U.S. Navy photo by Mass Communication Specialist Seaman Apprentice Oscar Albert Moreno Jr./Released(SAN DIEGO) — Two Navy F/A-18 fighters from the carrier USS Carl Vinson have crashed in the Western Pacific. One of the pilots has been rescued, but Navy ships and helicopters continue the search for the second.

The two carriers from the carrier USS Carl Vinson (CVN-70) crashed at 5:40 p.m. local time, according to the Navy’s Seventh Fleet. The carrier is operating in an area off Guam.

“The pilot of one of two F/A-18 Hornets that crashed…while operating from USS Carl Vinson is in fair condition and receiving medical treatment aboard the ship,” it said in a statement. “Search efforts continue for the second pilot.”

The F/A-18 fighter has a single-seater version, as well as a double-seater variant. The aircraft involved in this incident were single-seater F/A-18Cs.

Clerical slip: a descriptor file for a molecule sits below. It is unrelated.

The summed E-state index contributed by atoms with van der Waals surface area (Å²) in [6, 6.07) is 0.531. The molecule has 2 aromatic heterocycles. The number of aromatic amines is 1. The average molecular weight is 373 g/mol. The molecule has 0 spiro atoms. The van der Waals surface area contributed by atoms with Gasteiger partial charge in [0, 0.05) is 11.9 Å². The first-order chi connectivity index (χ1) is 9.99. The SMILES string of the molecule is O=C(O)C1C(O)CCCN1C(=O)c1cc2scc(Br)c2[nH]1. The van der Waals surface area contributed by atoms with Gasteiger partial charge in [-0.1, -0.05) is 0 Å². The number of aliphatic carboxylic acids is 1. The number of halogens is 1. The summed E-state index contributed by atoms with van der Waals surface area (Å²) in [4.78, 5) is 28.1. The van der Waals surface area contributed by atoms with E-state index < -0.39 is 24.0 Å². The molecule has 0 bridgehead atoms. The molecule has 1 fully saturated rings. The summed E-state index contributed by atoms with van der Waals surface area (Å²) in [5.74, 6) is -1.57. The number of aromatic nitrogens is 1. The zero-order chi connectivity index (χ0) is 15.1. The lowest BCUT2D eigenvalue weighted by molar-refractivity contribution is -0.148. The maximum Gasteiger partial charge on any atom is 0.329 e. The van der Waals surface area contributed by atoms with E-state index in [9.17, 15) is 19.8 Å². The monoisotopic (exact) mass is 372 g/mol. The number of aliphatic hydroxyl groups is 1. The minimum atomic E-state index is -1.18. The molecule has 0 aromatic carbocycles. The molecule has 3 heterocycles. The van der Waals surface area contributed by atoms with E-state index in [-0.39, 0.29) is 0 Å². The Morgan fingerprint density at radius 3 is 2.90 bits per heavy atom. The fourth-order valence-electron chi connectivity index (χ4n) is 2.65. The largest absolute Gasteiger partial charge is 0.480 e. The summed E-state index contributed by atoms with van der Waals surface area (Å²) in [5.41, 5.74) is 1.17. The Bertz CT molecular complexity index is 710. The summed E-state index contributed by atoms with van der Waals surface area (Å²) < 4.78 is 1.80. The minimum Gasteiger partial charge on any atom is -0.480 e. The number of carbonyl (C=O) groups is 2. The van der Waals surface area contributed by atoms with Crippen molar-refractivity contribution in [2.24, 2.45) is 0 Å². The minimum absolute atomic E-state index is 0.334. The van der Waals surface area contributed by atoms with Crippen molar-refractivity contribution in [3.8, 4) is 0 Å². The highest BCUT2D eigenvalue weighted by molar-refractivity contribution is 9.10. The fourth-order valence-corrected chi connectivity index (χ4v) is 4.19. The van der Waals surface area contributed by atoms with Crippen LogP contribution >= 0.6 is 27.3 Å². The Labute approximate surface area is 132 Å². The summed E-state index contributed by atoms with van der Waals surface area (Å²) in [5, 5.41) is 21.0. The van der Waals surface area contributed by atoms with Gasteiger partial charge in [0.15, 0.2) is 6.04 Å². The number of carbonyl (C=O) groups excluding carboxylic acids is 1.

Initial indications are that the two aircraft are assigned to Strike Fighter Squadron 94 (VFA-94) and Strike Fighter Squadron 113 (VFA-113).

The search for the second pilot includes guided-missile cruiser USS Bunker Hill (CG 52) and guided-missile destroyer USS Gridley (DDG 101) and helicopters assigned to Helicopter Sea Combat Squadron 15 (HSC 15) and Helicopter Maritime Strike Squadron 73 (HSM 73).

The cause of the incident is under investigation.

The carrier left its home port of San Diego on Aug. 22 to operate initially in the Pacific before moving on to a long-term deployment to the Persian Gulf where it would replace the carrier USS George HW Bush.

The F/A-18s aboard the Bush have been flying missions over Iraq for the past two months and were among the first U.S. aircraft to conduct airstrikes against ISIS targets in early August.

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Plane Passenger Detained over Ominous Hot Spot Names

Scott Olson/Getty Images(SEATTLE) — A passenger was detained on a Southwest plane at Seattle-Tacoma Airport Thursday after using ominous names for his Wi-Fi hot spot, sources said.

Passenger Alayna Keagle said people became concerned after noticing strange and disturbing hot spot names emerge, such as “Southwest – Bomb on Board.”

Passenger Ken Saldi also noticed the odd hot spot names.